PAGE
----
Redacted Audio Leads to Court Compelling Production of Full Videos: eDiscovery Case Law

In Jones v. Barlow et al., No: 2:19-cv-114-JES-NPM (M.D. Fla. Jan. 24, 2022), Florida Senior District Judge John E. Steele granted the plaintiff’s Motion to Compel Production of the Complete, Unedited Videos related to the allegedly unlawful detainment of plaintiff by defendants, after the defendants had previously produced the videos with redacted audio. Because the motion to compel was granted, Judge Steele denied the plaintiff’s alternative request for an adverse inference sanction.

Case Background

In this civil action related to the allegedly unlawful detainment of plaintiff by defendants, the plaintiff sent his discovery requests to the defendants on November 7, 2019. On March 10, 2020, the defendants responded to the requests, which included the production of 8 body camera videos. However, unbeknownst to plaintiff, the defendants redacted certain audio portions from the video, but did not serve plaintiff with any objections or privilege claims concerning the redactions. The discovery deadline in this case was July 24, 2020.

The plaintiff didn’t discover the redacted audio (which included portions with witness interviews) until January 13, 2022, at which time inquired about the issue with defendants. The defendants admitted that the audio was redacted by “the city,” but refused to produce complete videos upon plaintiff’s request, leading to the plaintiff’s motion to compel (or alternatively to issue an adverse inference sanction against the defendants). The defendants opposed the motion, arguing timeliness and stated: “In some video, the audio is silenced by the officers which is permissible by the department under specific circumstances. The circumstances when the officers are silenced is when they are not speaking with anyone other than members of the department.”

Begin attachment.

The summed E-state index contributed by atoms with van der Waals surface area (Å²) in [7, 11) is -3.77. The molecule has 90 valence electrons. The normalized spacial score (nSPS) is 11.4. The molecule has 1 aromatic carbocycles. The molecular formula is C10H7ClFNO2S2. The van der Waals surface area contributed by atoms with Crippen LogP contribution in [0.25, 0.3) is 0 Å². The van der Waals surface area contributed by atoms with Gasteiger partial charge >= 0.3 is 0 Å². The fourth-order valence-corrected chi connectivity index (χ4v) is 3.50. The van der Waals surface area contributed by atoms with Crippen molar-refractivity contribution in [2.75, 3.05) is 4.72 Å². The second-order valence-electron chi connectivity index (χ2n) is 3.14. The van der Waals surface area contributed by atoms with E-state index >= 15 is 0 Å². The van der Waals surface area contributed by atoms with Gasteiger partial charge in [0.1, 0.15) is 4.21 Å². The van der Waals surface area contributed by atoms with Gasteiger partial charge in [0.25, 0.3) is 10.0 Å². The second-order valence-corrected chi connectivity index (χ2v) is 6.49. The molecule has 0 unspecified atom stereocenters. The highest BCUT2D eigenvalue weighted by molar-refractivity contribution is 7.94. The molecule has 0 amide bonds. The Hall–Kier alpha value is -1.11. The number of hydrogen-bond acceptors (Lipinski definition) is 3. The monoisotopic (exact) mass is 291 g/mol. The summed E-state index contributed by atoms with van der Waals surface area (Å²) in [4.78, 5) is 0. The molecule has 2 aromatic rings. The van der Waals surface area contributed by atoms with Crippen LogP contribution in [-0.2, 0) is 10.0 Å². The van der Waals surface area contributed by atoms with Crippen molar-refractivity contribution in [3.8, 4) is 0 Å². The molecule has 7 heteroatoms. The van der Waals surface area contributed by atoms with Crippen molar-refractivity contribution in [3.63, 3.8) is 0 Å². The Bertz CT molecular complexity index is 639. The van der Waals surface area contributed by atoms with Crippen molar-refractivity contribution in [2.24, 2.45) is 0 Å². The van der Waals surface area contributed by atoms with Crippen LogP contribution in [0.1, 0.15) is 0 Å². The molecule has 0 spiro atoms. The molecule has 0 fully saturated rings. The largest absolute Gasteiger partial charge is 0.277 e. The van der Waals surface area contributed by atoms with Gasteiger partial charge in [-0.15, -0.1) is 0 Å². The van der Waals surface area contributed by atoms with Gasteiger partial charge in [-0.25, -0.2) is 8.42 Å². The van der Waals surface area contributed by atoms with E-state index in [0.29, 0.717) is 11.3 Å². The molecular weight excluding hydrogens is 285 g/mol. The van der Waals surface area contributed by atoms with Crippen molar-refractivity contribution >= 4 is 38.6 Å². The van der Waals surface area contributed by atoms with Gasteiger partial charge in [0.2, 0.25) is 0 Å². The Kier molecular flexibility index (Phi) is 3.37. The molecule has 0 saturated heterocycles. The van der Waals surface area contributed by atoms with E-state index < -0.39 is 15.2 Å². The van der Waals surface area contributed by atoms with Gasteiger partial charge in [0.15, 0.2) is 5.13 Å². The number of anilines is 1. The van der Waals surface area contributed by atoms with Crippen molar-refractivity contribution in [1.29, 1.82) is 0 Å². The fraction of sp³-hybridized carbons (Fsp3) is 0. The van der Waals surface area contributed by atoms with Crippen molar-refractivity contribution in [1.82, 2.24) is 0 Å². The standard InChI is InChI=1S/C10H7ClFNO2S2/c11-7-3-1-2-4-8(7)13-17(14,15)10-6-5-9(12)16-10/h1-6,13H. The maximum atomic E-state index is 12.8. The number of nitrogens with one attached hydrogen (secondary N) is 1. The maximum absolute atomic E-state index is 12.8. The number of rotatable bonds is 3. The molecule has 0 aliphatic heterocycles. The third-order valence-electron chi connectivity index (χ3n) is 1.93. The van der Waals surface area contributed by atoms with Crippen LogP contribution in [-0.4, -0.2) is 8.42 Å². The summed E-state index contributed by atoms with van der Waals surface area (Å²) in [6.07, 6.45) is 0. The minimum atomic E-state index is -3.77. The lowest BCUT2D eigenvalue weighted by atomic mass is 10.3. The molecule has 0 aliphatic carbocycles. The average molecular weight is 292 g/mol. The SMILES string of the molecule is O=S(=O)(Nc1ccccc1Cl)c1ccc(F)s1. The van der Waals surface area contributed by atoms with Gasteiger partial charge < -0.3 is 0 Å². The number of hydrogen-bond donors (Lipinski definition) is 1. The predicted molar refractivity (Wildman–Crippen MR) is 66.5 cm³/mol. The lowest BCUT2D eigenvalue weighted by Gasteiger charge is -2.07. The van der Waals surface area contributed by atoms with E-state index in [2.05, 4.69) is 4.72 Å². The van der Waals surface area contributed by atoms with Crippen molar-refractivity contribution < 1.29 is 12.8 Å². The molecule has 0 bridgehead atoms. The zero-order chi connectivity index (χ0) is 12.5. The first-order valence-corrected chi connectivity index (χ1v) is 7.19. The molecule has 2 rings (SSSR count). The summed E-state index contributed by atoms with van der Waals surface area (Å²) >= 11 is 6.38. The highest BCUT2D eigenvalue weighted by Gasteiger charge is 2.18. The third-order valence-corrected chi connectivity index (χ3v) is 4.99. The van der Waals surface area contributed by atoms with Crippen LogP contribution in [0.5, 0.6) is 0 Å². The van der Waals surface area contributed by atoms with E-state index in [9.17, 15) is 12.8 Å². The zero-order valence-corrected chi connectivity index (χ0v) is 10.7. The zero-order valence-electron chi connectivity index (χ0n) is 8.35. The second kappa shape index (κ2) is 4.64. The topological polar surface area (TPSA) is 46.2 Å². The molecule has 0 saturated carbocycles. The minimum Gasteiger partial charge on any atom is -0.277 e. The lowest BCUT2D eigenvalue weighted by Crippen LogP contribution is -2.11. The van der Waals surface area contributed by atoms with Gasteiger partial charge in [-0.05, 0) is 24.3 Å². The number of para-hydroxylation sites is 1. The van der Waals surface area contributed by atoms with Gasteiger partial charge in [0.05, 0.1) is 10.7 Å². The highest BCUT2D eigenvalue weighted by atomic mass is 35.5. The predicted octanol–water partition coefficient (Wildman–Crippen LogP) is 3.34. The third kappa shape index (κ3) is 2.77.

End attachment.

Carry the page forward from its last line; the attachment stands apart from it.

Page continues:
Judge’s Ruling

With those facts in mind, Judge Steele stated: “The Court finds good cause to modify the scheduling order,…and in the exercise of discretion, grants plaintiff’s motion to compel…First, although plaintiff’s motion to compel was filed a short two-weeks before trial, plaintiff quickly sought court intervention once defendants admitted that the originally produced videos were altered. Plaintiff’s late request was due to, at least in part, defendants’ own actions and failure to put plaintiff on notice that the videos were, in fact, altered. Thus, good cause exists to allow plaintiff to seek to compel discovery at this stage.”

Continuing, Judge Steele stated: “Defendants did not object or assert any privilege, Fed. R. Civ. P. 26(b)(5), concerning the original production of the altered videos. Defendants cannot be permitted to evade their discovery obligations by purposefully redacting information from a file without disclosing such redaction to plaintiff. Defendants’ statement that they may silence or purposefully redact audio ‘under special circumstances’ provides no legal basis for nondisclosure. And notably, defendants do not argue any prejudice or burden if they were ordered to produce complete copies at this stage.”

As a result, Judge Steele granted the plaintiff’s motion to compel, while denying the plaintiff’s alternative request for an adverse inference sanction.

So, what do you think? Do you think the plaintiff should have noticed the redacted audio sooner?  Please share any comments you might have or if you’d like to know more about a particular topic.

Case opinion link courtesy of eDiscovery Assistant, an Affinity partner of eDiscovery Today.

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